By using a medium to fast sink line, you can get the flies down to the level you need to and by employing various retrieves, fast figure-of-eight right through to roly-poly, you can entice the stockies into following and chasing the bright fly, whether that be a Blob, Sparkler or Cat. They’ll chase the bright fly all day long though more often than not won’t take it. But by utilising the bright fly and bringing them in to investigate, they’ll see the little black Cormorants and can’t help but react to them, snaffling them with gusto. 

When you’re getting jaggy takes but no hook ups or when the fish are constantly following but not taking the usual lures, get some Cormorants tied on the leader, you’ll be amazed at how quick your fortunes will change.

On a sinking line I cast around 20 to 25 yards and figure-of-eight retrieve until I can feel the weight of the line. I then quicken up the retrieve, usually with long pulls, keeping everything measured and steady. Once the bright fly comes into view under the water by the boat I hold it static for up to 10 seconds to give any following trout the opportunity to find my Cormorants. When a fish takes you’ll see the lure shoot down out of view. The takes are super confident and when hooked this way the trout are rarely lost.

Patterns That Have Proved Their Worth

The Original

The original and, for me, often still the best is nothing more than some peacock herl, a rib, copper wire and a slim, black marabou wing, all put together on a size 10 wet fly hook. Simple really, as are most of the better flies that we use. In the hands of those anglers that know their onions, it’s a devastatingly good pattern when it comes to targeting trout, new arrivals and residents alike.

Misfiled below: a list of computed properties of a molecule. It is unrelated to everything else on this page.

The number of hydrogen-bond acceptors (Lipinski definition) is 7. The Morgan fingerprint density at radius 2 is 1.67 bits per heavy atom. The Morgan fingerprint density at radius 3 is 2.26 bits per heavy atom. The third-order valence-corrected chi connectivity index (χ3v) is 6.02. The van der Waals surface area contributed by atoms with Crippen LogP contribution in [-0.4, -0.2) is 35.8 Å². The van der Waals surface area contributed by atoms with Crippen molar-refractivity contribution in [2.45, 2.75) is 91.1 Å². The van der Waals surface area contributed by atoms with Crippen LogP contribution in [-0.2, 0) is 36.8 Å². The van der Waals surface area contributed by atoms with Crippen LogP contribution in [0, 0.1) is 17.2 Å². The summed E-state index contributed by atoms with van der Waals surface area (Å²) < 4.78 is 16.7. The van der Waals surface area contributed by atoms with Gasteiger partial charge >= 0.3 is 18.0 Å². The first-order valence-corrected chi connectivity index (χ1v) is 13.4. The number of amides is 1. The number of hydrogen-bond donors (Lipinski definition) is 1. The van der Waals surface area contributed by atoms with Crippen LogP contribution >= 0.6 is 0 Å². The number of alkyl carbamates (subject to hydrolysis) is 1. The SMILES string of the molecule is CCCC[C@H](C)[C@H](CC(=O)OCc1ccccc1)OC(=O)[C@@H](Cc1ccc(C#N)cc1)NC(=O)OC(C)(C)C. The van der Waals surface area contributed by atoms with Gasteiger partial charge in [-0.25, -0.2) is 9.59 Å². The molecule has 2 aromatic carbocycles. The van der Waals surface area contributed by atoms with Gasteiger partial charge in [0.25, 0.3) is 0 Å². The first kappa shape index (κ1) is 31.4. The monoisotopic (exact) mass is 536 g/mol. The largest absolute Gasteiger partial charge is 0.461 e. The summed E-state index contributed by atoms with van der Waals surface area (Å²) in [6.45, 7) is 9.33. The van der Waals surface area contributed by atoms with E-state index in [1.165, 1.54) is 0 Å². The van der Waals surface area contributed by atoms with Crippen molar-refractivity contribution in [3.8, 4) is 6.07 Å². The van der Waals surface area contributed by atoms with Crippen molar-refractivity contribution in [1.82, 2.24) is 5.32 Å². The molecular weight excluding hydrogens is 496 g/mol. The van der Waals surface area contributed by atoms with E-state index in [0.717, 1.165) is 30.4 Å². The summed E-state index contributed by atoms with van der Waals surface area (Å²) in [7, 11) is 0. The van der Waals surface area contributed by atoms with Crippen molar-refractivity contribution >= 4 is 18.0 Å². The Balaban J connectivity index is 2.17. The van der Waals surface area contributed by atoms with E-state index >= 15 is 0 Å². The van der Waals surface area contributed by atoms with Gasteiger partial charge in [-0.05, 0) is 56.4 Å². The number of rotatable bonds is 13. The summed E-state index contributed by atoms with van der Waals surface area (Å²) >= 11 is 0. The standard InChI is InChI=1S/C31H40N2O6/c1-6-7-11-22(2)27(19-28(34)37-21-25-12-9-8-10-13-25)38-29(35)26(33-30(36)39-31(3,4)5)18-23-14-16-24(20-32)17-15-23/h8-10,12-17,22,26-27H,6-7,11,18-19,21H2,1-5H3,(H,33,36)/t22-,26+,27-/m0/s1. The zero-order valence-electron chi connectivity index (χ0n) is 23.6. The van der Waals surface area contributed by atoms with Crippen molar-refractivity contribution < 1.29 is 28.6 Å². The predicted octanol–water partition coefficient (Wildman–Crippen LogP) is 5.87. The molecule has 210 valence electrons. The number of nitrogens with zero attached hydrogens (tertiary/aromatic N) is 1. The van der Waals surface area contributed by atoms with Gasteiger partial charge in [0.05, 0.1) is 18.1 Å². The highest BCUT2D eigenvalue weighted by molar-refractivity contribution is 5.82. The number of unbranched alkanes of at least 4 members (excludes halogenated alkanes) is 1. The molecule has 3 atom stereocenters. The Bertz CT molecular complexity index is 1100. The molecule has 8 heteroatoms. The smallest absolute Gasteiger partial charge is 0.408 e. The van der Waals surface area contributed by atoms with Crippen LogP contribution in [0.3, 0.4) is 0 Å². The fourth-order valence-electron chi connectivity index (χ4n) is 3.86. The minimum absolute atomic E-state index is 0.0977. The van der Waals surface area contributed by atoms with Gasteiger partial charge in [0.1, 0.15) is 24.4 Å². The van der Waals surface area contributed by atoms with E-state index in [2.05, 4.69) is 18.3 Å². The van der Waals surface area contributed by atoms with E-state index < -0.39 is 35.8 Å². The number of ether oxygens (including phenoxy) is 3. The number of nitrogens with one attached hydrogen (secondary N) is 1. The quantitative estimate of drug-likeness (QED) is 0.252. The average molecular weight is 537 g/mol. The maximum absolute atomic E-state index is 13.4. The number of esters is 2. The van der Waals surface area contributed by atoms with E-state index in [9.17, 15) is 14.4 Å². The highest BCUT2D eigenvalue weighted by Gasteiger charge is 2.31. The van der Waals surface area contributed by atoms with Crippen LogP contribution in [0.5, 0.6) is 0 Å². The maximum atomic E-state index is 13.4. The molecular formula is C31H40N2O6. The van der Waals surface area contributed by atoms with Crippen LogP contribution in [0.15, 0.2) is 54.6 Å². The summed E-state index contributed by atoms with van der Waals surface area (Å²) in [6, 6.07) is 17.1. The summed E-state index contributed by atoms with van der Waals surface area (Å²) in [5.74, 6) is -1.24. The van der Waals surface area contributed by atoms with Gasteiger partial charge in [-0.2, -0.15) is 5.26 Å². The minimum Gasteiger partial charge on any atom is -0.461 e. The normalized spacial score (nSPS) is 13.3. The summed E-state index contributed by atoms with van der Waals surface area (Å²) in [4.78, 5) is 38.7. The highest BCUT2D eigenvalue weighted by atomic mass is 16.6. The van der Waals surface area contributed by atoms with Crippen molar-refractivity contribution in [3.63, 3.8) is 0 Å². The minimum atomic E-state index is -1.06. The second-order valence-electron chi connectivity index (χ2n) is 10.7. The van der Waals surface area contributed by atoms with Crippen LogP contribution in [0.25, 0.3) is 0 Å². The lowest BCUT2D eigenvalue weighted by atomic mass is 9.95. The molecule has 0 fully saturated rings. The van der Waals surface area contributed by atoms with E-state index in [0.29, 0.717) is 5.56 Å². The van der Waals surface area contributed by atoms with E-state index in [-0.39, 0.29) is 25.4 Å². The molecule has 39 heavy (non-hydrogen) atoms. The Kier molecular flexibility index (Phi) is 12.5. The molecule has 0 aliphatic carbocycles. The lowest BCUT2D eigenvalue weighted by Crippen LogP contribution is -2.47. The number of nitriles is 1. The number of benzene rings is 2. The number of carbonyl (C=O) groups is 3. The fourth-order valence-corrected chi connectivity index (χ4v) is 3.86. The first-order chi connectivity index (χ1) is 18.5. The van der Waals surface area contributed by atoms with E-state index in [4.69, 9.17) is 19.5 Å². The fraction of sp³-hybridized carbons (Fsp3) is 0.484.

Pearly Cormorant

I’m a big fan of this pattern and use it a lot from the end of May and into June. It’s perfect for imitating pin fry. Rather than using thin marabou tips, I get some real bulk into the wing with thicker marabou taken from the base of the feather. I like a red rib too, and a thickish wire that can be easily seen which I feel adds to it. 

GJ Cormorant

This little number was shown to me 15 years ago by an angling hero of mine, Gareth Jones – the boy is a touch of class. It has a pearly body, with a little bit of lemony coloured glister at the thorax and a lovely soft hen hackle through it. This pattern is especially good when fish are taking terrestrials, the hackle lets it just hover under the surface. The pearl and light coloured glister catches the light and entices the trout to take. Three of these fished on a floating line can be an amazing way to target trout on upland waters where terrestrials rule the roost.

Half Dressed Cormorant

This one, a small fly for a Cormorant, is used a lot when I’m nymphing. I use it on the point, to anchor Daiwl Bachs fished on the droppers, and it takes it’s fair share of trout through the latter part of the year. It’s no more than a little grey glister with very tightly wrapped red wire and a marabou wing (the same length as the hook). The hot spot is the bright Glo Brite No. 5 head. Orange works wonders come the back end. Fish this like you would the nymphs, with very little by way of a retrieve. Let the water or wind fish them for you and you’ll do well! 

Early Season Cormy

Again, with this one I prefer a bulky wing, something that has more presence in the water. I use olive pheasant tail on the body – I like it and the fish do too – with a thin wire rib to hold it all together. The real trigger on this is the bright green head. We all know just how good black and green is early doors and I can honestly say that more often than not it’s this, rather than a Blob, that works for stockies early on in the year.

One Final Caveat…

In my experience this style of fly performs best in adverse conditions, the kind of days when you feel you really shouldn’t be on the water if that makes sense. You know those days of bright, high sun, poor water quality or gusting winds. Weirdly, it’s on these types of fishing days that the fly comes into its own. So not only is it good for resident trout and stockies but it can work its magic when nothing else can! 

Here’s a little number that you can tie which works well on small waters too: